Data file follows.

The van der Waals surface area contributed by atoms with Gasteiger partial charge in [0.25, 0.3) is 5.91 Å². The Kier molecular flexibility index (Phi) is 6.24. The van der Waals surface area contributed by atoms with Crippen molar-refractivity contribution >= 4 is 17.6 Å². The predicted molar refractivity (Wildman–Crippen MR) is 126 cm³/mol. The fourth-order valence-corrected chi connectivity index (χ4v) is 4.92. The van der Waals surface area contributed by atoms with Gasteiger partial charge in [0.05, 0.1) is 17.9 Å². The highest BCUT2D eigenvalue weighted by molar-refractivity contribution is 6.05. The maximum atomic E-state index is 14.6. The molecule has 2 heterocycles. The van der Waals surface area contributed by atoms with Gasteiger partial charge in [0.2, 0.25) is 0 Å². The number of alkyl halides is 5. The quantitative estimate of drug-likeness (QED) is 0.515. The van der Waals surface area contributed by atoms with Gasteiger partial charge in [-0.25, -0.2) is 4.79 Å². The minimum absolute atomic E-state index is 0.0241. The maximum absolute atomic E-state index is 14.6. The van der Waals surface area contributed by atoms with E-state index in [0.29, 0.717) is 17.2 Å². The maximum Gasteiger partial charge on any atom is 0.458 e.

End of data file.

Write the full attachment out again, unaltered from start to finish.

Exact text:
The van der Waals surface area contributed by atoms with Gasteiger partial charge in [0.25, 0.3) is 5.91 Å². The Kier molecular flexibility index (Phi) is 6.24. The van der Waals surface area contributed by atoms with Crippen molar-refractivity contribution >= 4 is 17.6 Å². The predicted molar refractivity (Wildman–Crippen MR) is 126 cm³/mol. The fourth-order valence-corrected chi connectivity index (χ4v) is 4.92. The van der Waals surface area contributed by atoms with Gasteiger partial charge in [0.05, 0.1) is 17.9 Å². The highest BCUT2D eigenvalue weighted by molar-refractivity contribution is 6.05. The maximum atomic E-state index is 14.6. The molecule has 2 heterocycles. The van der Waals surface area contributed by atoms with Gasteiger partial charge in [0.2, 0.25) is 0 Å². The number of alkyl halides is 5. The quantitative estimate of drug-likeness (QED) is 0.515. The van der Waals surface area contributed by atoms with Gasteiger partial charge in [-0.25, -0.2) is 4.79 Å². The minimum absolute atomic E-state index is 0.0241. The maximum absolute atomic E-state index is 14.6. The van der Waals surface area contributed by atoms with E-state index in [0.29, 0.717) is 17.2 Å². The maximum Gasteiger partial charge on any atom is 0.458 e.